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Satellite Will Watch Sun Storms, Send Warnings to Earth

Satellite Launched to Monitor Space Weather
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A new satellite is on a 1.5-million-kilometer, 110-day journey toward the sun. Once it reaches its orbit, DSCOVR - the Deep Space Climate Observatory - will replace an aging craft to monitor space weather.

Satellite Will Watch Sun Storms, Send Warnings to Earth
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A new satellite is traveling 1.5 million kilometers over a 110-day period to enter an orbit of the sun. It is called DSCOVR -- the Deep Space Climate Observatory. It will replace a satellite that has been observing space weather.

DSCOVR will begin its work during the worst of the 11-year-long solar cycle. This is a time when extreme weather on the sun can have the greatest effect on planet Earth.

DSCOVR will gather information about a continuing flow of particles from the sun. We are protected from these particles by the Earth’s magnetic field and atmosphere. But we are not fully protected from what scientists call Coronal Mass Ejections. These are strong storms that can happen on the sun’s surface.

Thomas Berger is the director of the Space Weather Prediction Center at the National Oceanic and Atmospheric Administration, or NOAA. He says these ejections are much more dangerous than solar particles. He says the Coronal Mass Ejections are extremely large magnetic clouds that are expelled from the sun at extremely high speeds. He says when they impact Earth, it is like a hurricane impacting Earth in terms of space weather.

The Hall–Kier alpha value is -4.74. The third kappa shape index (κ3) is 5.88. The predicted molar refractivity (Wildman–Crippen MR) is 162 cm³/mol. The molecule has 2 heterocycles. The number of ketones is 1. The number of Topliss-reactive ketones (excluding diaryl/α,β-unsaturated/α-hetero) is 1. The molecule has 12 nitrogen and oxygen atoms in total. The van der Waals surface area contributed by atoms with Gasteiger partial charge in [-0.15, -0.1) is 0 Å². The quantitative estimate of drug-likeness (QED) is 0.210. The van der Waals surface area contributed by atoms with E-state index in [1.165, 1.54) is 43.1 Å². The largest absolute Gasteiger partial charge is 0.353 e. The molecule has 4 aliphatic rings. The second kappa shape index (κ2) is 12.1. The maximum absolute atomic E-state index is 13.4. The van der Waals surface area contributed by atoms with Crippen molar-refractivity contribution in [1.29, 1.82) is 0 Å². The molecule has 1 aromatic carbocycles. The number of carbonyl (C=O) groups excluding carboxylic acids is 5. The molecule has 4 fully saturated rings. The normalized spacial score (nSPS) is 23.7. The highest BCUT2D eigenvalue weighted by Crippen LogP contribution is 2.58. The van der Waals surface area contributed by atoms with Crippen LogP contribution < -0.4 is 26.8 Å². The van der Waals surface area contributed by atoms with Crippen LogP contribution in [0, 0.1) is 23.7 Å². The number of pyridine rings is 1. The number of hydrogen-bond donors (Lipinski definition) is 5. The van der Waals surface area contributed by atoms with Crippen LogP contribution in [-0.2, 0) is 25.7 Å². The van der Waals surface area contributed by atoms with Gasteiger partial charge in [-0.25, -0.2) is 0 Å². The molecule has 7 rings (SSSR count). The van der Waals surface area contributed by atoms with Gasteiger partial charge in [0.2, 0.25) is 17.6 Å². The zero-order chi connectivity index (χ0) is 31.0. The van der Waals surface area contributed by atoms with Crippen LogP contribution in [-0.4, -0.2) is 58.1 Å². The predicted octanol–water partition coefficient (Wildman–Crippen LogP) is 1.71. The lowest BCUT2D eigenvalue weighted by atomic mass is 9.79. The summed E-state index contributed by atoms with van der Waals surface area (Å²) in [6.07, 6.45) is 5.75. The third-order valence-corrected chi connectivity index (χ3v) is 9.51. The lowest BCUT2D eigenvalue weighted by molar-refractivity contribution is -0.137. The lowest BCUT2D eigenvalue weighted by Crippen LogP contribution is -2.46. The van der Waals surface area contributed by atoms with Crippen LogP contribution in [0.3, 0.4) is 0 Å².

Violent space weather can make electric systems stop working. It can block satellite signals to Earth. It can interfere with radio signals and air travel.

Mr. Berger says we cannot stop the ejections from affecting us, but we can prepare for them if we know when they will happen. When the DSCOVR satellite records an ejection, it will release a warning. Mr. Berger says the warning will provide NOAA about 15 to 60 minutes to let people know that a very strong storm is coming in to the Earth. He says that is enough time for power grid operators to take protective action. He says it is also enough time for workers to place satellites on a safe operating method if necessary.

Mr. Berger says scientists would like even more time, of course. He says researchers are developing instruments that will give an earlier warning.

The warnings from DSCOVR will be for the whole planet. But Mr. Berger says a new system may be able to give more-targeted warnings. He says future models will be able to tell exactly what part of the world will be more at risk from a solar storm.

That means that, for the first time, humans will get both a warning that a magnetic storm is heading towards Earth and information about where it is likely to hit.

I’m Marsha James.

Rosanne Skirble reported this story from Washington. Christopher Jones-Cruise wrote it for VOA Learning English. Caty Weaver was the editor.


Words in This Story

magnetic – adj. capable of being attracted by the properties of a magnet

ejection – n. the action of forcing or throwing something out

impact – v. to hit (something) with great force

hurricane – n. an extremely large, powerful, and destructive storm with very strong winds

grid – n. a metal frame with bars running across it that is used to cover an opening

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